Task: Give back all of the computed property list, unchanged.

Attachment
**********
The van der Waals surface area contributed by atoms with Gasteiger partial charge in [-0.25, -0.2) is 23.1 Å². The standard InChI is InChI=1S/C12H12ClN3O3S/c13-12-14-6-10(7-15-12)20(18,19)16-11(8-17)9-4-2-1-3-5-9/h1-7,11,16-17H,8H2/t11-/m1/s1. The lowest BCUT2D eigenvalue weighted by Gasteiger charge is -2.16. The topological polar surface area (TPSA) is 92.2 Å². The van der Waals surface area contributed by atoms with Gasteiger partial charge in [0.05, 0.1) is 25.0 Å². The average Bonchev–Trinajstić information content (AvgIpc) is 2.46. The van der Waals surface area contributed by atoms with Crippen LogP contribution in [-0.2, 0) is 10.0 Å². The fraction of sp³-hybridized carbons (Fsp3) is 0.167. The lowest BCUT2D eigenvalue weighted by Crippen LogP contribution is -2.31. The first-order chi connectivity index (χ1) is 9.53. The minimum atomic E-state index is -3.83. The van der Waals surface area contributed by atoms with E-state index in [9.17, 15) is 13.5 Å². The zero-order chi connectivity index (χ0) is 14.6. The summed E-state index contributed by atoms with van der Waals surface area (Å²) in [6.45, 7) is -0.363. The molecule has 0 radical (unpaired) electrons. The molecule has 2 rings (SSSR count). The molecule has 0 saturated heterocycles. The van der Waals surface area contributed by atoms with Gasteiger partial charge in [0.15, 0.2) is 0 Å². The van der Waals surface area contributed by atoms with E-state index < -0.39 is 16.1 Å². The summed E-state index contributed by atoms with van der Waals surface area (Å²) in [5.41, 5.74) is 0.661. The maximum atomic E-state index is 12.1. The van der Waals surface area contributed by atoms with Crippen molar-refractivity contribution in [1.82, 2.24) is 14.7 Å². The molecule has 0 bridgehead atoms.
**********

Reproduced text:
The van der Waals surface area contributed by atoms with Gasteiger partial charge in [-0.25, -0.2) is 23.1 Å². The standard InChI is InChI=1S/C12H12ClN3O3S/c13-12-14-6-10(7-15-12)20(18,19)16-11(8-17)9-4-2-1-3-5-9/h1-7,11,16-17H,8H2/t11-/m1/s1. The lowest BCUT2D eigenvalue weighted by Gasteiger charge is -2.16. The topological polar surface area (TPSA) is 92.2 Å². The van der Waals surface area contributed by atoms with Gasteiger partial charge in [0.05, 0.1) is 25.0 Å². The average Bonchev–Trinajstić information content (AvgIpc) is 2.46. The van der Waals surface area contributed by atoms with Crippen LogP contribution in [-0.2, 0) is 10.0 Å². The fraction of sp³-hybridized carbons (Fsp3) is 0.167. The lowest BCUT2D eigenvalue weighted by Crippen LogP contribution is -2.31. The first-order chi connectivity index (χ1) is 9.53. The minimum atomic E-state index is -3.83. The van der Waals surface area contributed by atoms with E-state index in [9.17, 15) is 13.5 Å². The zero-order chi connectivity index (χ0) is 14.6. The summed E-state index contributed by atoms with van der Waals surface area (Å²) in [6.45, 7) is -0.363. The molecule has 0 radical (unpaired) electrons. The molecule has 2 rings (SSSR count). The molecule has 0 saturated heterocycles. The van der Waals surface area contributed by atoms with Gasteiger partial charge in [0.15, 0.2) is 0 Å². The van der Waals surface area contributed by atoms with E-state index < -0.39 is 16.1 Å². The summed E-state index contributed by atoms with van der Waals surface area (Å²) in [5.41, 5.74) is 0.661. The maximum atomic E-state index is 12.1. The van der Waals surface area contributed by atoms with Crippen molar-refractivity contribution in [1.82, 2.24) is 14.7 Å². The molecule has 0 bridgehead atoms.